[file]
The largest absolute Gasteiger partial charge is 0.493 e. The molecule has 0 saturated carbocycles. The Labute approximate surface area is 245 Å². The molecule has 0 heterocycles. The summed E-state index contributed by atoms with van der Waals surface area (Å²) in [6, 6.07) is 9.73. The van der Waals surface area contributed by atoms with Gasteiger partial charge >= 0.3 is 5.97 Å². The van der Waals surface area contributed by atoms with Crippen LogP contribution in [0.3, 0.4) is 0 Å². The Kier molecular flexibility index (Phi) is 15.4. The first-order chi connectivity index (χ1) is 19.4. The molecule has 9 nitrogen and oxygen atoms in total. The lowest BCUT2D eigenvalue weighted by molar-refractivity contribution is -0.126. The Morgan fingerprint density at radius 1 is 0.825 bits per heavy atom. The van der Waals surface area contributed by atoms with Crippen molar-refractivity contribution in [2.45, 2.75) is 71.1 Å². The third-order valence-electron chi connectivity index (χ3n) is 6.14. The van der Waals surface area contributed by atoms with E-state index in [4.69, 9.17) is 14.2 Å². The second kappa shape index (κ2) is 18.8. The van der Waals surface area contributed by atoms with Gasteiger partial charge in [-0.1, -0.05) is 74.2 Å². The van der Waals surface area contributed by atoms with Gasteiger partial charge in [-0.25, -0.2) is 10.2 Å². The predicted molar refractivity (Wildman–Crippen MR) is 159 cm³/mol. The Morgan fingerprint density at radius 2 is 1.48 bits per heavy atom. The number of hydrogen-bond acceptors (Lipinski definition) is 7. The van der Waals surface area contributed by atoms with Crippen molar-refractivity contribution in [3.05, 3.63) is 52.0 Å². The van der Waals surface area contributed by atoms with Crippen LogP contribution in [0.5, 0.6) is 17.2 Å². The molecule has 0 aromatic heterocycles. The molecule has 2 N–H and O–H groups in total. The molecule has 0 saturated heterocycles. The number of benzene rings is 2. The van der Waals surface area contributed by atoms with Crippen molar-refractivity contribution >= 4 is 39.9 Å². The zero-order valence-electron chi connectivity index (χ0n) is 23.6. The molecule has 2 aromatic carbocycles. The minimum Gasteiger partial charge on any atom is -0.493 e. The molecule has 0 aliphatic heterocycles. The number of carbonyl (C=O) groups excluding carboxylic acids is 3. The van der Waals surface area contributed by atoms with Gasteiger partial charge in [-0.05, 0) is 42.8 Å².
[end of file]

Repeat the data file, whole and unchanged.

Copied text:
The largest absolute Gasteiger partial charge is 0.493 e. The molecule has 0 saturated carbocycles. The Labute approximate surface area is 245 Å². The molecule has 0 heterocycles. The summed E-state index contributed by atoms with van der Waals surface area (Å²) in [6, 6.07) is 9.73. The van der Waals surface area contributed by atoms with Gasteiger partial charge >= 0.3 is 5.97 Å². The van der Waals surface area contributed by atoms with Crippen LogP contribution in [0.3, 0.4) is 0 Å². The Kier molecular flexibility index (Phi) is 15.4. The first-order chi connectivity index (χ1) is 19.4. The molecule has 9 nitrogen and oxygen atoms in total. The lowest BCUT2D eigenvalue weighted by molar-refractivity contribution is -0.126. The Morgan fingerprint density at radius 1 is 0.825 bits per heavy atom. The van der Waals surface area contributed by atoms with Crippen molar-refractivity contribution in [2.45, 2.75) is 71.1 Å². The third-order valence-electron chi connectivity index (χ3n) is 6.14. The van der Waals surface area contributed by atoms with E-state index in [4.69, 9.17) is 14.2 Å². The second kappa shape index (κ2) is 18.8. The van der Waals surface area contributed by atoms with Gasteiger partial charge in [-0.1, -0.05) is 74.2 Å². The van der Waals surface area contributed by atoms with Gasteiger partial charge in [-0.25, -0.2) is 10.2 Å². The predicted molar refractivity (Wildman–Crippen MR) is 159 cm³/mol. The Morgan fingerprint density at radius 2 is 1.48 bits per heavy atom. The number of hydrogen-bond acceptors (Lipinski definition) is 7. The van der Waals surface area contributed by atoms with Crippen molar-refractivity contribution in [3.05, 3.63) is 52.0 Å². The van der Waals surface area contributed by atoms with Crippen LogP contribution in [0.5, 0.6) is 17.2 Å². The molecule has 0 aromatic heterocycles. The molecule has 2 N–H and O–H groups in total. The molecule has 0 saturated heterocycles. The number of benzene rings is 2. The van der Waals surface area contributed by atoms with Crippen molar-refractivity contribution >= 4 is 39.9 Å². The zero-order valence-electron chi connectivity index (χ0n) is 23.6. The molecule has 2 aromatic carbocycles. The minimum Gasteiger partial charge on any atom is -0.493 e. The molecule has 0 aliphatic heterocycles. The number of carbonyl (C=O) groups excluding carboxylic acids is 3. The van der Waals surface area contributed by atoms with Gasteiger partial charge in [-0.05, 0) is 42.8 Å².